Earlier this year, Fong et al published a study and found that a specific functional movement–power training program was effective in the enhancement of balance strategies and neuromuscular performance in children with developmental coordination disorder (DCD). It also appears to be effective as a stand-alone intervention designed to improve balance strategies, postural stability, and leg muscle performance. Even if your child does not have a diagnosis of DCD, these exercises can still be taught to your kiddo to help them improve their balance!

Here are the functional movement exercises from that study that you can use with your kiddos who are having trouble balancing:

- Standing balance on a stability trainer! My personal favorite is the dynadisc, but you can also use a BOSU or a rocker board as well. This will help to train bipedal static balance and proprioception. Have them throw and catch a ball or reach for objects around them for a dynamic challenge!


- One-leg balance on the ground! As simple as this exercise is, single leg balance helps to train unilateral static balance and proprioception. When we walk, we spend 40% of the time in swing phase, which means that we are only on one foot during this time, which makes working on single leg balance important for our daily mobility! Once they have mastered this, progress to one-leg balance on a stability trainer.


- Walk along a straight line with heels raised to train dynamic balance and coordination! Progress to heel-to-toe walk along a straight line to facilitate dynamic coordinated muscle contractions in the limbs and trunk.


- Double-leg jump forward! Jumping helps to train dynamic balance and coordination. Progress to single-leg hop forward - aka HOPSCOTCH! This also will help to strengthen the hip and knee extensors and calf muscles. 


- Walk and balance a ball on a plate simultaneously - you can have them play waiter/waitress! This exercises helps to train dynamic balance and coordination!

 

These next sets of exercises are part of the power training program. Have them perform 4 sets of 10 of each of these exercises to improve lower limb muscle strength, power, and contraction speed.

- Squats! You can have them hold onto heavier objects and toys as they progress to make an added strength challenge.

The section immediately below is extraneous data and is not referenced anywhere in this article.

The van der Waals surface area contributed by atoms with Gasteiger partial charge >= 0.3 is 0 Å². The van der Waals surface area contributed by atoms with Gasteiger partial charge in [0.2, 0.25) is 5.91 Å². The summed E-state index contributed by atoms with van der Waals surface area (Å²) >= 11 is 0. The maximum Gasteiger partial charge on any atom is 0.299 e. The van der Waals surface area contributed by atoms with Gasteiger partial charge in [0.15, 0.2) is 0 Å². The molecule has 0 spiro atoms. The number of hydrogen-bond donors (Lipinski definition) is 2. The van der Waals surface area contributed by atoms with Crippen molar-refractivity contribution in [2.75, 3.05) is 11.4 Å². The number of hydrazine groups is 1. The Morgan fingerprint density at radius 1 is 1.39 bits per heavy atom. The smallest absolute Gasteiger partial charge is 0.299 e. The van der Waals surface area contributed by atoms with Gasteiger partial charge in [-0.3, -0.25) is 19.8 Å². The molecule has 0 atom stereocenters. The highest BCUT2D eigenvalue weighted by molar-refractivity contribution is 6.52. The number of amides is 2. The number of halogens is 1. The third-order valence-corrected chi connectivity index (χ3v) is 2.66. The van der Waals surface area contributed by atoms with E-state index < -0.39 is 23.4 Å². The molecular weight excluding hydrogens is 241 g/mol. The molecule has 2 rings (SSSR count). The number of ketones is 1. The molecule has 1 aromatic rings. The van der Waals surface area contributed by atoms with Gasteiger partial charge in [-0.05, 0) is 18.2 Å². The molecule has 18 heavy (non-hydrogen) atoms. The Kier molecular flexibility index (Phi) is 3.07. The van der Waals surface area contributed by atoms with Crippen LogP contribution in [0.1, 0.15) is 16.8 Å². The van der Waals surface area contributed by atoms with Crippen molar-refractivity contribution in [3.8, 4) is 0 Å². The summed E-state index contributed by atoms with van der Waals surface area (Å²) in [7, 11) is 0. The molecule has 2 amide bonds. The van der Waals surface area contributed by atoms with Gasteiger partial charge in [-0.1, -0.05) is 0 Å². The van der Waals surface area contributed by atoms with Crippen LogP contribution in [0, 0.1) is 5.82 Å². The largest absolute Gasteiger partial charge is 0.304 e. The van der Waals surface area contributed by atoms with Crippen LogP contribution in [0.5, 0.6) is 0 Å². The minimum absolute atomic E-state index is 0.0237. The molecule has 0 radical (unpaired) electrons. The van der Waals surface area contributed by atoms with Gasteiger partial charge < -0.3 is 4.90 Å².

- Hip flexion in supported standing! Have them pretend that they are marching like a soldier. You can use ankle weights or a Theraband for an added strength challenge. Have them unsupported for an added balance challenge! 


- Knee extension in sitting! Just like the hip flexion exercise, you can also use ankle weight or a Theraband for an added strength challenge. To make this exercise more fun, you can have them kick a ball or a balloon!

- Hamstring curls while lying on their stomach, using ankle weights or a Theraband!


- Ankle dorsiflexion! My favorite way to do this exercise is have them sitting on the floor and cue them to "bring their toes towards their nose" while pulling the Theraband.


- Seated calf raises! If this is too easy, have them perform it in standing! Unsupported standing will also be an added balance challenge.


References:

Fong, S. S., Guo, X., Cheng, Y. T., Liu, K. P., Tsang, W. W., Yam, T. T., ... & Macfarlane, D. J. (2016). A Novel Balance Training Program for Children With Developmental Coordination Disorder: A Randomized Controlled Trial. Medicine, 95(16).

DISCLAIMER: "The San Diego Pediatric PT" claims no credit for any images posted on this site unless otherwise noted. Images on this blog are copyright to its respectful owners. If there is an image appearing on this blog that belongs to you and do not wish for it appear on this site, please contact me via e-mail at veronicaglendpt@gmail.com with a link to said image and it will be promptly removed.